Scrounging through the cupboard you find the last box of macaroni (aka Yellow Death), and the last serving of ramen. You silently fret about the fact that your printer ran out of ink two days ago, and your English final is due tomorrow. Financial aid is coming in for the next semester, but you wonder, if it wasn’t enough this time how will it be enough next time. Here are some tips that might help you get through the coming months without feeling like you’re scraping the bottom of the barrel just to stay alive.
Make your own meals with leftovers: A bag of rice and some frozen chicken breasts can go a long way. It sometimes seems like some ingredients are more expensive than just going and getting that five dollar meal at McDonald’s, but keep in mind that the ingredients are for more than one meal, and they can be made into more than on kind of dish. Buy ingredients that are versatile, and can be used for multiple meals such as rice, beans, chicken, hamburger, salad, and so on. It is also good to make sure your meals can be stored in the freezer or fridge to be used again at your discretion. You can find a multitude of recipes on the internet for every kind of dish imaginable. Find meals that are simple and cheap.
Make a list in advance: Lists help us know how much we can spend, and how much we really need to spend. Every time you go to buy something make a list of what you are going for. It’s easier to avoid the temptation of toys and goodies if you know what you need, and have it in plain sight as a reminder. Don’t stray far from the list. A granola bar at the bookstore might be fine, but don’t get three t-shirts you found on the clearance rack just because. It also helps to make a list at the begging of each semester, of items you already know you have to spend money on for school. Then you know exactly what’s left for food and other expenses.
Research, try, and buy the off brand: Although the main brands in stores have more clever advertising, they are quite often not that different from the off brand. For school and household items like cell phones, microwaves, and dvd players, you probably want to do some research online, to find out what other buyers are saying about the item. Smaller items like food can be tried at home, and will most likely be just like the name brand.
Choose carefully where you live: When looking for a place to live look carefully at the prices. If living in the dorms is one hundred dollars cheaper than the apartment complex across from campus, but has no place to cook your own meals, and requires you to buy a meal plan that costs six dollars a meal, are you really saving money? Watch out for utility costs. When estimating the cost of a place to live, make sure you know exactly what utilities you will have to pay, and find out from previous occupants ‘if possible’ how much those utilities usually cost. Note whether or not the apartment is furnished. You can save a lot if you don’t have to buy a bed, dresser, and other items. Don’t sign a contract until you know you’re getting a good deal.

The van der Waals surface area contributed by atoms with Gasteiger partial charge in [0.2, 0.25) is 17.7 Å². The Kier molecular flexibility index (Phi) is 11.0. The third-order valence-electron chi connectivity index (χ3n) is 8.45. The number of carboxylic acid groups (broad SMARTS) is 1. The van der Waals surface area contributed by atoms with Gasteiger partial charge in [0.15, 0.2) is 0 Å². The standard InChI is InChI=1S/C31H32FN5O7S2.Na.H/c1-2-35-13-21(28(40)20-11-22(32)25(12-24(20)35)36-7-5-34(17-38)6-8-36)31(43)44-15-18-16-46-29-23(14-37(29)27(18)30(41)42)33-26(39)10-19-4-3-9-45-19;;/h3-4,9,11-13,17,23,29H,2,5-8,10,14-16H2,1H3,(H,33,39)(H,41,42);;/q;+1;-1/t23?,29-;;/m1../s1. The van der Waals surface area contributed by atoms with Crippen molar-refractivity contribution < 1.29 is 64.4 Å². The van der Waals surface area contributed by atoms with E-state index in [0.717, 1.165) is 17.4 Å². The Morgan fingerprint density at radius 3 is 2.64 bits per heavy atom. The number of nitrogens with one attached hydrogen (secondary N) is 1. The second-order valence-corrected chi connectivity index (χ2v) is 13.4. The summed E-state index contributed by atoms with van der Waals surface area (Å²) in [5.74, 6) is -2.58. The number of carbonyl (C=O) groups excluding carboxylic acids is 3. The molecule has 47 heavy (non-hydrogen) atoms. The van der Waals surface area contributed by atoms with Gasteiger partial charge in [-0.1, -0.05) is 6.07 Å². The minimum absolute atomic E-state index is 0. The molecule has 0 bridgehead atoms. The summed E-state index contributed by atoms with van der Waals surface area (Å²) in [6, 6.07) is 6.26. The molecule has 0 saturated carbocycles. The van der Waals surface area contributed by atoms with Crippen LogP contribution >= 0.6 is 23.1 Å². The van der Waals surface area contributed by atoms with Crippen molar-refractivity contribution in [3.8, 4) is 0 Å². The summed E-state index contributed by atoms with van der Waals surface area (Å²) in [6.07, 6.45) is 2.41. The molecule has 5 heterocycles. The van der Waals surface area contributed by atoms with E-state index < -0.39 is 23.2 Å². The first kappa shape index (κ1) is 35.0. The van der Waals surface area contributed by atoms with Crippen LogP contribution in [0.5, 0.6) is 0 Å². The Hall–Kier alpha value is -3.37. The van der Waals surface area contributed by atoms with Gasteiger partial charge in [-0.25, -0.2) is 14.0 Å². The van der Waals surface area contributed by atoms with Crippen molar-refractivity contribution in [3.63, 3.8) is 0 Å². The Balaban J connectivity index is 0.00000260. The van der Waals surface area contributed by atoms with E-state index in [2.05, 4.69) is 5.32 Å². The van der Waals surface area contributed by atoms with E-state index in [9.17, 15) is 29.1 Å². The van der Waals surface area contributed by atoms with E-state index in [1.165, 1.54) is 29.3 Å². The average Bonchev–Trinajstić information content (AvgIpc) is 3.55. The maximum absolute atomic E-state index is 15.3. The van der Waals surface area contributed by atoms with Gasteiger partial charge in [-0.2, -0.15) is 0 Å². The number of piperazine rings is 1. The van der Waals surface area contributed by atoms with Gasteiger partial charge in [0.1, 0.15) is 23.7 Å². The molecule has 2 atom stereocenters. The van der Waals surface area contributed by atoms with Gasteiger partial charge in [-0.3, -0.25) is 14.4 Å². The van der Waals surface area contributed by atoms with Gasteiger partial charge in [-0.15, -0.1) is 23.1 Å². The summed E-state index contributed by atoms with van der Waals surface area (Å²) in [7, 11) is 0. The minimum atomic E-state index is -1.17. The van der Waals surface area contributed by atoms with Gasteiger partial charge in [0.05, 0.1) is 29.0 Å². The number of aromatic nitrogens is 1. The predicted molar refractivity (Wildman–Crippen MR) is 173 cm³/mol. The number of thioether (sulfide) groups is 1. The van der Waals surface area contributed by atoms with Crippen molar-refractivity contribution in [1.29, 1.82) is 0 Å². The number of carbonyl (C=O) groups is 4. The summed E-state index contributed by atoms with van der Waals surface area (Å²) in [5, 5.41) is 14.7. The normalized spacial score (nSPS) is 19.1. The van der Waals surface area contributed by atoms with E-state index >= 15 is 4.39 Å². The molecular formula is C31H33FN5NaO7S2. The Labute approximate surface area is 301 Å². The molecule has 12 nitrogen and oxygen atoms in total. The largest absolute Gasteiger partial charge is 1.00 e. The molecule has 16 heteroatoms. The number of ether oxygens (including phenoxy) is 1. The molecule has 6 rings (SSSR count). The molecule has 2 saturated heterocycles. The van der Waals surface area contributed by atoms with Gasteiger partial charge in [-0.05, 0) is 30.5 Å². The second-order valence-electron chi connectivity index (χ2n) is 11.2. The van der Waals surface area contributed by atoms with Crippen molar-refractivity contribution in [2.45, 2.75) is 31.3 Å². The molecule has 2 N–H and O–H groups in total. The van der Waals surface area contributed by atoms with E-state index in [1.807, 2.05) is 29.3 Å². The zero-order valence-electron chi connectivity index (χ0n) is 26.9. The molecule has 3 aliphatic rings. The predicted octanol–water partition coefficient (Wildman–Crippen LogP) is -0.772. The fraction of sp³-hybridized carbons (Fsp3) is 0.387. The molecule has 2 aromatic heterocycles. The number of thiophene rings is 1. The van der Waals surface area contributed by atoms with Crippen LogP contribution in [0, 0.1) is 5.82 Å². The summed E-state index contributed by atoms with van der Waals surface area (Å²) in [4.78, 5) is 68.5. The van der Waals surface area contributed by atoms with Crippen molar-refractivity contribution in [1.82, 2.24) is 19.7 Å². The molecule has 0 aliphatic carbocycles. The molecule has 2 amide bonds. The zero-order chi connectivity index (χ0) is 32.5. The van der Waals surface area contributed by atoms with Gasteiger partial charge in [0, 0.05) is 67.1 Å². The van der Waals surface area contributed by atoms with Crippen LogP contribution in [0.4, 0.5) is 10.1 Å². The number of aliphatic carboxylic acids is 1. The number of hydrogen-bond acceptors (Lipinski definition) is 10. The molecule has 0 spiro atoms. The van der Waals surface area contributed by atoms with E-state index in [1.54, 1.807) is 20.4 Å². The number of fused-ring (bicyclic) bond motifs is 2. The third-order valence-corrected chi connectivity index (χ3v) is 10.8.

Pay attention to wants vs. needs: School loans will have to be repaid some day, so don’t try to live extravagantly on them. New toys, gadgets, and clothes are nice, but they take away from money that would have provided the necessities of life. There will be times when the purchase of things like clothing or a new computer are appropriate and have become needs, but be careful that you don’t view your wants as needs. If the temptation to splurge becomes too strong, try picking the item you want most, and make a savings plan. Then carry out the plan. If you say you are going to put twenty dollars a month toward a new ipod, do it. When you can actively see yourself progressing toward any goal, it’s simple to avoid the pit of discouragement, which also leads to spending.
Be cautious with credit cards: Seeking to build your credit is a great thing to do when in college, but be careful. Never make a purchase with a credit card if you do not have money in the bank to pay it off. Credit card companies make their money by charging interest. Every time you have to pay interest, you are paying more toward paying for an item twice. Your credit score improves just by having a credit card, but can actually suffer if you go over half of the total available balance on your card. Watch your spending closely when swiping the plastic.
Keep track of your spending: This may be the hardest one to do, but the internet has made it much easier than in the past. Most banks and credit unions offer online banking, and most schools have a place where you can keep track of your account with them. Check these places regularly and pay close attention to how much money is really there. Remember to include when you look at your balances, an estimate of how much you will probably need for things like toiletries and food in the future.
To finalize it all, believe in yourself, and keep learning. There are many more resources for how to save money than just this article. You may have to unlearn non-efficient spending habits started in your teen years or younger, but you can do it. You can survive college, and you will if you put your mind to it, explore your options, and believe that change is always possible.